By John Esther
From the terrains of Uganda to the rings of Philadelphia, PA, Kassim "The Dream" Ouma has been fighting for various reasons throughout his entire life.
As chronicled in Kief Davidson's worthwhile documentary, Kassim the Dream, Ouma was kidnapped by the Lord's Resistance Army of Uganda at the age of 6 and forced to kill.
(What the LRA was fighting for is not explained in the film. To put it simply, it was a military power grab in the name of God).
While kids in America were practicing shooting human beings and monsters in their imaginations, video games and play, Ouma and many other kids like him were torturing their fellow men, women, and children. Unlike American kids who may be grounded for not playing fair, failing to prey by the LRA resulted in torture and death. For a child whose only concept of resistance is tyranny a la the LRA, Ouma could not envision anything but cooperation -- something he has not entirely outgrown.
As Ouma grew older his conscious developed along with his boxing skills. At the symbolic age of 18 when Americans officially become adults, Ouma took on a grave amount of responsibility for himself and defected to the United States. This transgression against those now in power back in Uganda resulted in the torture and murder of Ouma's father.
Homeless and unable to speak English, Ouma persevered in America. As he picked up English Ouma also rose up in the boxing ranks, eventually becoming the Junior Middleweight Champion of the World.
Yet the horrors of his childhood continued to bother Ouma. Although he managed to bring his mother and first son to America (he already had one son here), the 29-year-old Ouma wished to return to the homeland. But if he wants to do that he has many questionable obstacles to overcome, some the viewer may wish to cheer for more than others. As Ouma trains for a world title fight against Jermain Taylor in Little Rock, Arkansas, he also needs to appease the notorious government of Uganda that was responsible for his abduction and father's murder if he wants to get home.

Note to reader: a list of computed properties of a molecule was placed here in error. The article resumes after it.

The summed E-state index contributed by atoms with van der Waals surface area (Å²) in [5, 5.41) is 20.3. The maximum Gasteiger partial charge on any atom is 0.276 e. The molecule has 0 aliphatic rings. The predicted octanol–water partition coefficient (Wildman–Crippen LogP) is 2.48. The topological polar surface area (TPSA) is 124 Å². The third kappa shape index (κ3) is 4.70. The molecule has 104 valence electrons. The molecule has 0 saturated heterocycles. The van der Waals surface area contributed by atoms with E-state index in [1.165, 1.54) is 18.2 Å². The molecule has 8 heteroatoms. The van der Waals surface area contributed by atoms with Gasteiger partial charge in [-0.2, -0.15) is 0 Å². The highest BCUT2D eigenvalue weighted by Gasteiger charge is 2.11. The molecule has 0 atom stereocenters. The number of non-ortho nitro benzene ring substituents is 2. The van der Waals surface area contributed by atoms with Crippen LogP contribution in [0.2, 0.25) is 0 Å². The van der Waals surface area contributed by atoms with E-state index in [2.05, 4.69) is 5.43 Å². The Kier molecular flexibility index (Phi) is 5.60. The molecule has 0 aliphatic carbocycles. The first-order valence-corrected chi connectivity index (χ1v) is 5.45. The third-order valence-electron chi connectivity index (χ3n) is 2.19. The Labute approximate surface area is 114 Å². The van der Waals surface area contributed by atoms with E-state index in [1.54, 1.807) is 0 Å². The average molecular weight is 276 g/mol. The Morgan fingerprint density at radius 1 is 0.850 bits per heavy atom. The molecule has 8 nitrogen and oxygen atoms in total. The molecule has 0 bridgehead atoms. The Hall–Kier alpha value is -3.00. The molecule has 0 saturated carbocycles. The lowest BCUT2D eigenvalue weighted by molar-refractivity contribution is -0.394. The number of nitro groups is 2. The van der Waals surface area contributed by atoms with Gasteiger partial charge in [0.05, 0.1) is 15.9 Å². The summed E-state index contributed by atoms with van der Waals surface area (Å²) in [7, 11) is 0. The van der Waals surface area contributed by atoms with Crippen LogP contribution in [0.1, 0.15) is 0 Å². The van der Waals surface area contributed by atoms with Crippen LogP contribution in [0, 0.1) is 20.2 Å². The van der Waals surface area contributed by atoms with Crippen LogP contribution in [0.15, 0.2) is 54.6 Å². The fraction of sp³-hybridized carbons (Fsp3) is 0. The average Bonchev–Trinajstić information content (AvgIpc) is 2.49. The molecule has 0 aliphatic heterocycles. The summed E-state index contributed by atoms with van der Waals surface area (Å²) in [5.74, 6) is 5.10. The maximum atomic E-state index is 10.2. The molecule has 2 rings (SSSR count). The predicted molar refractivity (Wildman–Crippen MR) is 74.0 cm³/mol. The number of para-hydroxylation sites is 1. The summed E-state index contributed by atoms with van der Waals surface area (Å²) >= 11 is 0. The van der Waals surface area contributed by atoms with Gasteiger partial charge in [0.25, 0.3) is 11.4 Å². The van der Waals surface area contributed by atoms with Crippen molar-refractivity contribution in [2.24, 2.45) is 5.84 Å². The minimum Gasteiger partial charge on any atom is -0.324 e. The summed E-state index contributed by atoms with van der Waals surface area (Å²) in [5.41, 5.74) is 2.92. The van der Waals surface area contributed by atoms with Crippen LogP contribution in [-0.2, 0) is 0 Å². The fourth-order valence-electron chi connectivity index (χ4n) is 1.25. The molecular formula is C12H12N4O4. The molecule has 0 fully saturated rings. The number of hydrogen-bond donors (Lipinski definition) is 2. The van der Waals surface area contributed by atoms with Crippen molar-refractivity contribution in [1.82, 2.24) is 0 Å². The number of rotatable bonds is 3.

A contradicting mixture of joviality and melancholy, courage and cowardice, insight and stupidity, Ouma is a complex character I found worth cheering for at times and sneering at during others. Ouma can crack jokes and wain reflexive on the differences between his grand life in North America and the tragic one back on the African continent. Ouma may have the heart to train heavily before the big fight, but he does not have the discipline to refrain from smoking pot and consuming alcohol (although he does manage to keep his "grease").
Ouma understands the utter poverty of his homeland but embraces, without seemingly any pause, the materialism of his new one without ever noticing the two are indeed connected. That his trainer, "Uncle" Tom Morgan, a strident anti-Bush artist and politically minded American, fails to instill this in the young man warrants some inquiry .
A moving portrait of a complex character who gradually matures as the film goes by, it would be interesting to see what Ouma has done for himself, his past, and his two countries in the future.